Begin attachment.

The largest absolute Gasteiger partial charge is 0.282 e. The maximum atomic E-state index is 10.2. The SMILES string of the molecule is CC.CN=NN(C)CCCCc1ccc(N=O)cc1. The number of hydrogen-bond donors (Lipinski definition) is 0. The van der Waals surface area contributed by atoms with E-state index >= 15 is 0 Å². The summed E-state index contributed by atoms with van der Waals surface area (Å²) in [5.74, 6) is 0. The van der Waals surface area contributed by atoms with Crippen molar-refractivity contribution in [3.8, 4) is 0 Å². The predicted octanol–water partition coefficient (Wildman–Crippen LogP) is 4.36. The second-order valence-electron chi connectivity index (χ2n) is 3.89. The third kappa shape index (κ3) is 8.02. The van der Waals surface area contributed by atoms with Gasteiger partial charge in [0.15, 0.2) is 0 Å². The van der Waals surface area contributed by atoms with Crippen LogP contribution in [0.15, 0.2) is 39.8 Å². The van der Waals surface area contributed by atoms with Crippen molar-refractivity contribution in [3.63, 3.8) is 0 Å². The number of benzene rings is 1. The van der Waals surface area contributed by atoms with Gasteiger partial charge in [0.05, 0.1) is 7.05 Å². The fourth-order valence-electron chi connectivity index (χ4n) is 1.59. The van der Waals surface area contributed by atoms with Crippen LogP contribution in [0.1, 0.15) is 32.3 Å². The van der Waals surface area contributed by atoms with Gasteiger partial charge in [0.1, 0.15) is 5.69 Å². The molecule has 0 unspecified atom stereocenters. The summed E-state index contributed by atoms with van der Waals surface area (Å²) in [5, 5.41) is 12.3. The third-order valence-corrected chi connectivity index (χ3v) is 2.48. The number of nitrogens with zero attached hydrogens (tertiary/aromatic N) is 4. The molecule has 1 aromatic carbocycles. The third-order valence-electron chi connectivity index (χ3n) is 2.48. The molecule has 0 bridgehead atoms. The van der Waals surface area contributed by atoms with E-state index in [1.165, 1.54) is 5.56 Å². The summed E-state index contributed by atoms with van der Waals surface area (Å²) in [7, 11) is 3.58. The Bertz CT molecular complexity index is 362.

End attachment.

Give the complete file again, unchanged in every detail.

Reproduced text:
The largest absolute Gasteiger partial charge is 0.282 e. The maximum atomic E-state index is 10.2. The SMILES string of the molecule is CC.CN=NN(C)CCCCc1ccc(N=O)cc1. The number of hydrogen-bond donors (Lipinski definition) is 0. The van der Waals surface area contributed by atoms with E-state index >= 15 is 0 Å². The summed E-state index contributed by atoms with van der Waals surface area (Å²) in [5.74, 6) is 0. The van der Waals surface area contributed by atoms with Crippen molar-refractivity contribution in [3.8, 4) is 0 Å². The predicted octanol–water partition coefficient (Wildman–Crippen LogP) is 4.36. The second-order valence-electron chi connectivity index (χ2n) is 3.89. The third kappa shape index (κ3) is 8.02. The van der Waals surface area contributed by atoms with Gasteiger partial charge in [0.15, 0.2) is 0 Å². The van der Waals surface area contributed by atoms with Crippen LogP contribution in [0.15, 0.2) is 39.8 Å². The van der Waals surface area contributed by atoms with Crippen molar-refractivity contribution in [3.63, 3.8) is 0 Å². The number of benzene rings is 1. The van der Waals surface area contributed by atoms with Gasteiger partial charge in [0.05, 0.1) is 7.05 Å². The fourth-order valence-electron chi connectivity index (χ4n) is 1.59. The van der Waals surface area contributed by atoms with Crippen LogP contribution in [0.1, 0.15) is 32.3 Å². The van der Waals surface area contributed by atoms with Gasteiger partial charge in [0.1, 0.15) is 5.69 Å². The molecule has 0 unspecified atom stereocenters. The summed E-state index contributed by atoms with van der Waals surface area (Å²) in [5, 5.41) is 12.3. The third-order valence-corrected chi connectivity index (χ3v) is 2.48. The number of nitrogens with zero attached hydrogens (tertiary/aromatic N) is 4. The molecule has 1 aromatic carbocycles. The third-order valence-electron chi connectivity index (χ3n) is 2.48. The molecule has 0 bridgehead atoms. The van der Waals surface area contributed by atoms with E-state index in [1.165, 1.54) is 5.56 Å². The summed E-state index contributed by atoms with van der Waals surface area (Å²) in [7, 11) is 3.58. The Bertz CT molecular complexity index is 362.